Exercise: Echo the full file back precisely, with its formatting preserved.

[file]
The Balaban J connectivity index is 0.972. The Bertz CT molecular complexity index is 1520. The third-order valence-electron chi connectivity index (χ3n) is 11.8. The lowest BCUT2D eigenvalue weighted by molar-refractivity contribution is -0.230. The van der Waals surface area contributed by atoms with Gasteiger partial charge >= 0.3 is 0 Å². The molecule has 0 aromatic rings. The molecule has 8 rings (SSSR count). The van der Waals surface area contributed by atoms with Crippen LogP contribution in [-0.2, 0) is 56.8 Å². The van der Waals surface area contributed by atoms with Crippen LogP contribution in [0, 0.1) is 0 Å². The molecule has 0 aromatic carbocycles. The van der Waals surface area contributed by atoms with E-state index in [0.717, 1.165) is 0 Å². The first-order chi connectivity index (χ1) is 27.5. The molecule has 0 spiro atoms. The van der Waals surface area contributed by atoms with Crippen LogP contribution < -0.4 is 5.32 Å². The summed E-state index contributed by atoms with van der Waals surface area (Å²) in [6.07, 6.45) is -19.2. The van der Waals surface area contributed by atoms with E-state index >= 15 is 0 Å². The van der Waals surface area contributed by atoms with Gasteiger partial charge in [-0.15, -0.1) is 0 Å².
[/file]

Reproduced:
The Balaban J connectivity index is 0.972. The Bertz CT molecular complexity index is 1520. The third-order valence-electron chi connectivity index (χ3n) is 11.8. The lowest BCUT2D eigenvalue weighted by molar-refractivity contribution is -0.230. The van der Waals surface area contributed by atoms with Gasteiger partial charge >= 0.3 is 0 Å². The molecule has 0 aromatic rings. The molecule has 8 rings (SSSR count). The van der Waals surface area contributed by atoms with Crippen LogP contribution in [-0.2, 0) is 56.8 Å². The van der Waals surface area contributed by atoms with Crippen LogP contribution in [0, 0.1) is 0 Å². The molecule has 0 aromatic carbocycles. The van der Waals surface area contributed by atoms with E-state index in [0.717, 1.165) is 0 Å². The first-order chi connectivity index (χ1) is 27.5. The molecule has 0 spiro atoms. The van der Waals surface area contributed by atoms with Crippen LogP contribution < -0.4 is 5.32 Å². The summed E-state index contributed by atoms with van der Waals surface area (Å²) in [6.07, 6.45) is -19.2. The van der Waals surface area contributed by atoms with E-state index >= 15 is 0 Å². The van der Waals surface area contributed by atoms with Gasteiger partial charge in [-0.15, -0.1) is 0 Å².